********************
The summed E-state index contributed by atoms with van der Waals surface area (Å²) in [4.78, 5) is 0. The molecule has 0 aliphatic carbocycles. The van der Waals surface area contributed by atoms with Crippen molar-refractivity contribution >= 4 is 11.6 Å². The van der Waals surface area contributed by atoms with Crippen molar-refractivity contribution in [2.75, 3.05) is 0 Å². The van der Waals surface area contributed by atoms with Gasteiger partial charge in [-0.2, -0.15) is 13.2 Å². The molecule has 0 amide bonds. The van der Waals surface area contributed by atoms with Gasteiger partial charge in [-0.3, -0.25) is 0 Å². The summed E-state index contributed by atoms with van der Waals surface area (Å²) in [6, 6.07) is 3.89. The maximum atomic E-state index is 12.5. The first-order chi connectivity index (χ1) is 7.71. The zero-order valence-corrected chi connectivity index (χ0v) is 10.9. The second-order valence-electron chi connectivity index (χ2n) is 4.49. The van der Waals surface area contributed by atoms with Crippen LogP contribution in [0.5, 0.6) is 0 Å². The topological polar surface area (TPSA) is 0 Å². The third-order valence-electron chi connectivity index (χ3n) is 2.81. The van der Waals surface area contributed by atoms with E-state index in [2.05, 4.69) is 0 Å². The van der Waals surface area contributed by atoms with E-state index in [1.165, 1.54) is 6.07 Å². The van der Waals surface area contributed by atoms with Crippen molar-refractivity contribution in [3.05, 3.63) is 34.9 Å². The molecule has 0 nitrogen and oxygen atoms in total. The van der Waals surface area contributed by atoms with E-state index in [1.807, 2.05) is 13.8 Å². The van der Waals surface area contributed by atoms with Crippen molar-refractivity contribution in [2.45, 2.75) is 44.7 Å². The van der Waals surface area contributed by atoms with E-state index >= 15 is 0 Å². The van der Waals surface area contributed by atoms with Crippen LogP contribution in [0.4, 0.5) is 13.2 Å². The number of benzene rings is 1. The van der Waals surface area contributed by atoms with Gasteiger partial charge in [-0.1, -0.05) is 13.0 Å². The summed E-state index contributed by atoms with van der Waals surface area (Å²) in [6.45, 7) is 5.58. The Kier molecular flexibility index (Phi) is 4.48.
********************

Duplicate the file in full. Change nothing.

The summed E-state index contributed by atoms with van der Waals surface area (Å²) in [4.78, 5) is 0. The molecule has 0 aliphatic carbocycles. The van der Waals surface area contributed by atoms with Crippen molar-refractivity contribution >= 4 is 11.6 Å². The van der Waals surface area contributed by atoms with Crippen molar-refractivity contribution in [2.75, 3.05) is 0 Å². The van der Waals surface area contributed by atoms with Gasteiger partial charge in [-0.2, -0.15) is 13.2 Å². The molecule has 0 amide bonds. The van der Waals surface area contributed by atoms with Gasteiger partial charge in [-0.3, -0.25) is 0 Å². The summed E-state index contributed by atoms with van der Waals surface area (Å²) in [6, 6.07) is 3.89. The maximum atomic E-state index is 12.5. The first-order chi connectivity index (χ1) is 7.71. The zero-order valence-corrected chi connectivity index (χ0v) is 10.9. The second-order valence-electron chi connectivity index (χ2n) is 4.49. The van der Waals surface area contributed by atoms with Crippen LogP contribution in [0.5, 0.6) is 0 Å². The topological polar surface area (TPSA) is 0 Å². The third-order valence-electron chi connectivity index (χ3n) is 2.81. The van der Waals surface area contributed by atoms with E-state index in [2.05, 4.69) is 0 Å². The van der Waals surface area contributed by atoms with E-state index in [1.165, 1.54) is 6.07 Å². The van der Waals surface area contributed by atoms with Crippen molar-refractivity contribution in [3.05, 3.63) is 34.9 Å². The molecule has 0 nitrogen and oxygen atoms in total. The van der Waals surface area contributed by atoms with E-state index in [1.807, 2.05) is 13.8 Å². The van der Waals surface area contributed by atoms with Crippen molar-refractivity contribution in [2.45, 2.75) is 44.7 Å². The van der Waals surface area contributed by atoms with E-state index >= 15 is 0 Å². The van der Waals surface area contributed by atoms with Crippen LogP contribution in [0.4, 0.5) is 13.2 Å². The number of benzene rings is 1. The van der Waals surface area contributed by atoms with Gasteiger partial charge in [-0.1, -0.05) is 13.0 Å². The summed E-state index contributed by atoms with van der Waals surface area (Å²) in [6.45, 7) is 5.58. The Kier molecular flexibility index (Phi) is 4.48.